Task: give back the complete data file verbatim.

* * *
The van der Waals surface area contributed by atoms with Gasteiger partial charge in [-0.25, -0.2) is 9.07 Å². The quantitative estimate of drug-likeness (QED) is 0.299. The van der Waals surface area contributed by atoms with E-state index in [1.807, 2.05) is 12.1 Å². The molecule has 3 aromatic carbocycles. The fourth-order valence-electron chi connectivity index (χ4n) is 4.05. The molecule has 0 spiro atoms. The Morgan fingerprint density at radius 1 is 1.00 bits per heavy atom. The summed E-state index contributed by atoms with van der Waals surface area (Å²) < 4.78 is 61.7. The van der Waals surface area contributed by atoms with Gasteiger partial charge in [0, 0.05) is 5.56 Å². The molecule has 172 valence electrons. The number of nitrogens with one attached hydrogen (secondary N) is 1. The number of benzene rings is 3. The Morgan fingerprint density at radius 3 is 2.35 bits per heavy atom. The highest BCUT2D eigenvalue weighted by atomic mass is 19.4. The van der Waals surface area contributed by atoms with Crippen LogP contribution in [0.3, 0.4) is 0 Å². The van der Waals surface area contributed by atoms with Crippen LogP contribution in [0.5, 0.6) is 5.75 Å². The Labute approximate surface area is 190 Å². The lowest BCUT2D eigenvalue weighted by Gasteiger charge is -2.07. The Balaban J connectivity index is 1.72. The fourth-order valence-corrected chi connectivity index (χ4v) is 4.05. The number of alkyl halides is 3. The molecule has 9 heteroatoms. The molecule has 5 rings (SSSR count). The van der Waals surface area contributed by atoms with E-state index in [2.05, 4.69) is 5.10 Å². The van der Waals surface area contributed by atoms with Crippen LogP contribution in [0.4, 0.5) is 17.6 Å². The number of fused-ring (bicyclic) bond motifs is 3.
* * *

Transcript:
The van der Waals surface area contributed by atoms with Gasteiger partial charge in [-0.25, -0.2) is 9.07 Å². The quantitative estimate of drug-likeness (QED) is 0.299. The van der Waals surface area contributed by atoms with E-state index in [1.807, 2.05) is 12.1 Å². The molecule has 3 aromatic carbocycles. The fourth-order valence-electron chi connectivity index (χ4n) is 4.05. The molecule has 0 spiro atoms. The Morgan fingerprint density at radius 1 is 1.00 bits per heavy atom. The summed E-state index contributed by atoms with van der Waals surface area (Å²) < 4.78 is 61.7. The van der Waals surface area contributed by atoms with Gasteiger partial charge in [0, 0.05) is 5.56 Å². The molecule has 172 valence electrons. The number of nitrogens with one attached hydrogen (secondary N) is 1. The number of benzene rings is 3. The Morgan fingerprint density at radius 3 is 2.35 bits per heavy atom. The highest BCUT2D eigenvalue weighted by atomic mass is 19.4. The van der Waals surface area contributed by atoms with Crippen LogP contribution in [0.3, 0.4) is 0 Å². The van der Waals surface area contributed by atoms with Crippen LogP contribution in [0.5, 0.6) is 5.75 Å². The Labute approximate surface area is 190 Å². The lowest BCUT2D eigenvalue weighted by Gasteiger charge is -2.07. The Balaban J connectivity index is 1.72. The fourth-order valence-corrected chi connectivity index (χ4v) is 4.05. The number of alkyl halides is 3. The molecule has 9 heteroatoms. The molecule has 5 rings (SSSR count). The van der Waals surface area contributed by atoms with E-state index in [2.05, 4.69) is 5.10 Å². The van der Waals surface area contributed by atoms with Crippen LogP contribution in [0.4, 0.5) is 17.6 Å². The number of fused-ring (bicyclic) bond motifs is 3.